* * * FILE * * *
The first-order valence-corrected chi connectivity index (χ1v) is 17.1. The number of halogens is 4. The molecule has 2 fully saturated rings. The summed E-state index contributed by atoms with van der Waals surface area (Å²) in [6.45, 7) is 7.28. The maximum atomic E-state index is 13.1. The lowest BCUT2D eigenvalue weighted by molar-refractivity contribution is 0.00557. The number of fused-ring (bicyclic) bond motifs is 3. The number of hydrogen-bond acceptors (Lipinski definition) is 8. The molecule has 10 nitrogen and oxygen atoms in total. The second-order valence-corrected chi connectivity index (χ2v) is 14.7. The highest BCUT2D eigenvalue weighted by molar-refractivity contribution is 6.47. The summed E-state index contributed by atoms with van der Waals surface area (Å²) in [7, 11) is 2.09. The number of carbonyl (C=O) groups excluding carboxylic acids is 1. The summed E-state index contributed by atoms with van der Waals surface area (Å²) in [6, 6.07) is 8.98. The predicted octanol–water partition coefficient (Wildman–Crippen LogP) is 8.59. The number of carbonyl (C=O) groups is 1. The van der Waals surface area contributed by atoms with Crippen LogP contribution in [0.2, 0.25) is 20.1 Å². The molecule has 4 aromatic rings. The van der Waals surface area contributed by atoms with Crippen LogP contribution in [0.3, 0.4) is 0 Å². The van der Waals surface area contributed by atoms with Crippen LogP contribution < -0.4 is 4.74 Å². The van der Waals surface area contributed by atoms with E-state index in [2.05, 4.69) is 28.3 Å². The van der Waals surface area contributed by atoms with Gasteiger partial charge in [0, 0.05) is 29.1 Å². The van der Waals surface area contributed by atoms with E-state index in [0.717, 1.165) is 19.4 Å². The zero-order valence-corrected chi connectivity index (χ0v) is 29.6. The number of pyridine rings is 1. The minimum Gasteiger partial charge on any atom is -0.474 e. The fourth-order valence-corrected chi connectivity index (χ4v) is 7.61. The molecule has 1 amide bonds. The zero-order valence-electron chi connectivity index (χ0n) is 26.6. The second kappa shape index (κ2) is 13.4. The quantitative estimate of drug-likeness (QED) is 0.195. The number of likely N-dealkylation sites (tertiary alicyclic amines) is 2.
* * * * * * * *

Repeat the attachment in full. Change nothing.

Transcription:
The first-order valence-corrected chi connectivity index (χ1v) is 17.1. The number of halogens is 4. The molecule has 2 fully saturated rings. The summed E-state index contributed by atoms with van der Waals surface area (Å²) in [6.45, 7) is 7.28. The maximum atomic E-state index is 13.1. The lowest BCUT2D eigenvalue weighted by molar-refractivity contribution is 0.00557. The number of fused-ring (bicyclic) bond motifs is 3. The number of hydrogen-bond acceptors (Lipinski definition) is 8. The molecule has 10 nitrogen and oxygen atoms in total. The second-order valence-corrected chi connectivity index (χ2v) is 14.7. The highest BCUT2D eigenvalue weighted by molar-refractivity contribution is 6.47. The summed E-state index contributed by atoms with van der Waals surface area (Å²) in [7, 11) is 2.09. The number of carbonyl (C=O) groups excluding carboxylic acids is 1. The summed E-state index contributed by atoms with van der Waals surface area (Å²) in [6, 6.07) is 8.98. The predicted octanol–water partition coefficient (Wildman–Crippen LogP) is 8.59. The number of carbonyl (C=O) groups is 1. The van der Waals surface area contributed by atoms with Crippen LogP contribution in [0.2, 0.25) is 20.1 Å². The molecule has 4 aromatic rings. The van der Waals surface area contributed by atoms with Crippen LogP contribution in [0.3, 0.4) is 0 Å². The van der Waals surface area contributed by atoms with Crippen LogP contribution < -0.4 is 4.74 Å². The van der Waals surface area contributed by atoms with E-state index in [2.05, 4.69) is 28.3 Å². The van der Waals surface area contributed by atoms with Gasteiger partial charge in [0, 0.05) is 29.1 Å². The van der Waals surface area contributed by atoms with E-state index in [0.717, 1.165) is 19.4 Å². The zero-order valence-corrected chi connectivity index (χ0v) is 29.6. The number of pyridine rings is 1. The minimum Gasteiger partial charge on any atom is -0.474 e. The fourth-order valence-corrected chi connectivity index (χ4v) is 7.61. The molecule has 1 amide bonds. The zero-order valence-electron chi connectivity index (χ0n) is 26.6. The second kappa shape index (κ2) is 13.4. The quantitative estimate of drug-likeness (QED) is 0.195. The number of likely N-dealkylation sites (tertiary alicyclic amines) is 2.